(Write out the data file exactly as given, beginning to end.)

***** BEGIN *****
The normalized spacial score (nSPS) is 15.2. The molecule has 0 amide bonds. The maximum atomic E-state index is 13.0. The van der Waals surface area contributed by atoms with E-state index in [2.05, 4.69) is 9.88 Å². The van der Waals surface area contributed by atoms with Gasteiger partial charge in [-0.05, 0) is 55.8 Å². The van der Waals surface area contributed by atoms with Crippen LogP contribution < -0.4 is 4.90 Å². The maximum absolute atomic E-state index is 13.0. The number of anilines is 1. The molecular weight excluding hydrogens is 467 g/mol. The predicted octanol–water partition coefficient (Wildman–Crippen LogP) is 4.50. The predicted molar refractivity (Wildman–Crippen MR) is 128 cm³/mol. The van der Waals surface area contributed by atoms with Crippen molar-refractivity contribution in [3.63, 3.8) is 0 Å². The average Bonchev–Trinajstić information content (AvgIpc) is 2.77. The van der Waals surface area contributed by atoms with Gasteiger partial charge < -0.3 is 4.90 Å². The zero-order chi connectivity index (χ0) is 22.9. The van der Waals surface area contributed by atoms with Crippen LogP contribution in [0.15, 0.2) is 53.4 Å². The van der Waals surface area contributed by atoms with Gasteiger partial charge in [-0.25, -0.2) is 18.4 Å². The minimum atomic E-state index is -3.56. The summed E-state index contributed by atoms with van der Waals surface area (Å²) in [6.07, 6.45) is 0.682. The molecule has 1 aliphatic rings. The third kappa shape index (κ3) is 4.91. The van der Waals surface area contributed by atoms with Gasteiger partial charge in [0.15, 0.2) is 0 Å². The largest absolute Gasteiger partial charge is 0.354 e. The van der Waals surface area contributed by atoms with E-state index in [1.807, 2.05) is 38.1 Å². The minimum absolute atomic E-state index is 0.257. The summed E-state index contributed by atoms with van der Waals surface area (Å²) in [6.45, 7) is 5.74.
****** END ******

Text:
The normalized spacial score (nSPS) is 15.2. The molecule has 0 amide bonds. The maximum atomic E-state index is 13.0. The van der Waals surface area contributed by atoms with E-state index in [2.05, 4.69) is 9.88 Å². The van der Waals surface area contributed by atoms with Gasteiger partial charge in [-0.05, 0) is 55.8 Å². The van der Waals surface area contributed by atoms with Crippen LogP contribution < -0.4 is 4.90 Å². The maximum absolute atomic E-state index is 13.0. The number of anilines is 1. The molecular weight excluding hydrogens is 467 g/mol. The predicted octanol–water partition coefficient (Wildman–Crippen LogP) is 4.50. The predicted molar refractivity (Wildman–Crippen MR) is 128 cm³/mol. The van der Waals surface area contributed by atoms with Crippen molar-refractivity contribution in [3.63, 3.8) is 0 Å². The average Bonchev–Trinajstić information content (AvgIpc) is 2.77. The van der Waals surface area contributed by atoms with Gasteiger partial charge < -0.3 is 4.90 Å². The zero-order chi connectivity index (χ0) is 22.9. The van der Waals surface area contributed by atoms with Crippen LogP contribution in [0.15, 0.2) is 53.4 Å². The van der Waals surface area contributed by atoms with Gasteiger partial charge in [-0.25, -0.2) is 18.4 Å². The minimum atomic E-state index is -3.56. The summed E-state index contributed by atoms with van der Waals surface area (Å²) in [6.07, 6.45) is 0.682. The molecule has 1 aliphatic rings. The third kappa shape index (κ3) is 4.91. The van der Waals surface area contributed by atoms with Gasteiger partial charge in [0.15, 0.2) is 0 Å². The largest absolute Gasteiger partial charge is 0.354 e. The van der Waals surface area contributed by atoms with E-state index in [1.807, 2.05) is 38.1 Å². The minimum absolute atomic E-state index is 0.257. The summed E-state index contributed by atoms with van der Waals surface area (Å²) in [6.45, 7) is 5.74.